As a writer and blogger, I am often guilty of depending on my phone a little too much. But I am very, very aware of how much time I can spend flicking through social media and I am well able to leave the phone down.
Like everyone, I sometimes find myself constantly checking it; needing to know if people had responded or reacted or replied to me, especially as my summer holidays set in and I was able to be more active on my social media platforms. Unlike during my working day, I had access to my phone all day, every day. But then I realised that it was taking up more minutes of the day than I cared to admit. And those are minutes that I really have more important things to be doing.
So a few months ago, I made the simple, but absolutely life-changing decision, to switch off notifications on my phone. Such a basic, quick solution to an ugly problem. Rather than constantly feeling obliged to click on the little red number beside the Facebook or Insta icon, I am more in control of when I do (and more importantly, when I don’t) pick it up.
Is it working? I think so. It’s certainly made me think twice about my own relationship with my phone and I’m enjoying the mental freedom of no longer being a puppet to the beeping puppeteer. But let me tell you. I only THOUGHT I had a problem.
In the past few months, I’ve been in two massive cities; firstly London, then New York. (I’m not usually that jetsetting and exciting, but it’s been a busy one!) And one thing that I noticed in each, was how ridiculously stuck to screens people are.
Now I’m not just talking about people ignoring each other in bars and restaurants for virtual conversations on their screen. I’m not just talking about the woman who is so busy flicking through videos about drawing eyebrows, and fake smiles and backsides on Instagram, that she doesn’t see the person who might be interested in hers across the table.
I’m not just talking about the man who says “in a minute” eleven times before actually looking up to answer his friend, or partner, or child. Because while all of these things are sadly a daily occurrence in most cities, what I couldn’t get my head around was the fact that in the larger cities, people now are taking their phone to a new level.
Because now, it is unsafe to walk on a street.
There is a new generation, or species perhaps, who genuinely do not realise that when they are walking, they must LOOK AHEAD. Or at least look at the ground in front of them.
They possibly think they are living inside the virtual reality of whatever computer game they like to play, and that if people walk into them, they will simply dissipate and dissolve and disappear like the avatars in their games do.
They don’t GET that if you don’t look ahead of you, you can not see where you are going and therefore, you will bump into people.
Perhaps these are a new-age type who have actually evolved to deal with the banal act of walking in the real world. Perhaps I am mistaken and they are ACTUALLY looking at a clever app on their device which is warning them to step left, or manoeuvre right or to stop at the road.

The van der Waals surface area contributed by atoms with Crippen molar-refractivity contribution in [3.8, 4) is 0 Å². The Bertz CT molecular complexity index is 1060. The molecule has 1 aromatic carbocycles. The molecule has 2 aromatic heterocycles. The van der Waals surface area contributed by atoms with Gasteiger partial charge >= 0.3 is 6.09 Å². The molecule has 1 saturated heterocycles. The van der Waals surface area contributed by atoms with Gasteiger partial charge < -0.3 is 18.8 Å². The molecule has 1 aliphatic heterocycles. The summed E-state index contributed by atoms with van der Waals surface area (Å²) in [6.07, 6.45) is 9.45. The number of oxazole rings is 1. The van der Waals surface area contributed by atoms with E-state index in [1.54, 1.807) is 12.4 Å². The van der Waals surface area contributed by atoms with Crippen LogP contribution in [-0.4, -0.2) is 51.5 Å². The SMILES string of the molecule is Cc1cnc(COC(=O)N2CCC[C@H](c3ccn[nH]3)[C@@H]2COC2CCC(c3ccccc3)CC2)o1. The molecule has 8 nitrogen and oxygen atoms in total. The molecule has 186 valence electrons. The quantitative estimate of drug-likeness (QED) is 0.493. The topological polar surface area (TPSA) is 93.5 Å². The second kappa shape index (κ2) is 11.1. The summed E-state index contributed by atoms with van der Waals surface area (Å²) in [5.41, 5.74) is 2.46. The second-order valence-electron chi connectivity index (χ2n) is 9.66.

Maybe it is I who is so sad and deluded. Or maybe, just maybe, I am simply old and these young’uns have actually evolved to such heights that they can now see from the top of their heads and therefore don’t HAVE to look up, like we oldies. Never mind our mothers who had eyes in the back of their heads, these guys have them on the top.
Am I being sarcastic. (God yes. And if you are genuinely unsure, perhaps YOU need some more human interaction!) But in all seriousness, the number of times I got shouldered or bumped into or actually pummelled while trying to walk through the already crazy gauntlet of the modern city streets, was unbelievable.
And I’m not referring exclusively to young people here, although the majority were possibly of the snowflake generation, possibly genuinely believing that other people quite simply must MOVE out of their way. Heaven forbid that they would be distracted from the importance of their screen.
Many of these crowners (for they looked like what a midwife sees at a birth, approaching hair or bald head first), were older. And yet, age or gender aside, they were not one bit concerned about the other, real people, who they were ploughing through.
I remember sitting in London with my brother a few years ago, aghast at the way people were dependent on their phones; uber, food orders, directions everything… And then our own wee country caught up. And that is both fine and terrifying, because judging by the bigger cities right now, we have a zombie society emerging. And what starts in these cities, eventually reaches us. It’s bad enough that we have to deal with dummies driving while looking at their phones. (Seriously dude, no one looks at their crotch and smiles…)
But judging by what I saw this summer, we shall soon be walking through throngs of headbutters, hunched over like question marks.
We all need our phones. We all use them more than we even realise. They are part of our culture. But when they are simply extensions of our hands, into which we place more importance than human interaction and actual physical awareness, then we have a problem. And when the only communication and words that we pay attention to are being fed by a wire into our ears, we run the risk of becoming deaf to reality.
Imagine if we all looked up? Imagine what things we would see…